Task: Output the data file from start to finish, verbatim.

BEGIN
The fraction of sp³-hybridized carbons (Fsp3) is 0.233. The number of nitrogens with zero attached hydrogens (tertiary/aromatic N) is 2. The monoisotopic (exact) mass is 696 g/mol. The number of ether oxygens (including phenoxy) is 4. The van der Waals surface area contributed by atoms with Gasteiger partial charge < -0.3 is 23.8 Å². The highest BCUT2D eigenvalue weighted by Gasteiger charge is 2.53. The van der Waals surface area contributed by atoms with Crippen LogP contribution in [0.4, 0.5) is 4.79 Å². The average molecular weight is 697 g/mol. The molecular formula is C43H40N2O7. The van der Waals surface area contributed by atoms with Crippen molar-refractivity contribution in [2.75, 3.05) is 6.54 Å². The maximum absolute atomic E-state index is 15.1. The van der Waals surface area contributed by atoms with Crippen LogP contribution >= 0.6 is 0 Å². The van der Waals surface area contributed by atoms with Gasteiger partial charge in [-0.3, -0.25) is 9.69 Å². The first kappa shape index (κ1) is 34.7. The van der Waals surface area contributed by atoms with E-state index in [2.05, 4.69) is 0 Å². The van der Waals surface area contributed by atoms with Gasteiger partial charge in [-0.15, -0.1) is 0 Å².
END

The fraction of sp³-hybridized carbons (Fsp3) is 0.233. The number of nitrogens with zero attached hydrogens (tertiary/aromatic N) is 2. The monoisotopic (exact) mass is 696 g/mol. The number of ether oxygens (including phenoxy) is 4. The van der Waals surface area contributed by atoms with Gasteiger partial charge < -0.3 is 23.8 Å². The highest BCUT2D eigenvalue weighted by Gasteiger charge is 2.53. The van der Waals surface area contributed by atoms with Crippen LogP contribution in [0.4, 0.5) is 4.79 Å². The average molecular weight is 697 g/mol. The molecular formula is C43H40N2O7. The van der Waals surface area contributed by atoms with Crippen molar-refractivity contribution in [2.75, 3.05) is 6.54 Å². The maximum absolute atomic E-state index is 15.1. The van der Waals surface area contributed by atoms with Crippen LogP contribution >= 0.6 is 0 Å². The van der Waals surface area contributed by atoms with Gasteiger partial charge in [-0.3, -0.25) is 9.69 Å². The first kappa shape index (κ1) is 34.7. The van der Waals surface area contributed by atoms with E-state index in [2.05, 4.69) is 0 Å². The van der Waals surface area contributed by atoms with Gasteiger partial charge in [-0.15, -0.1) is 0 Å².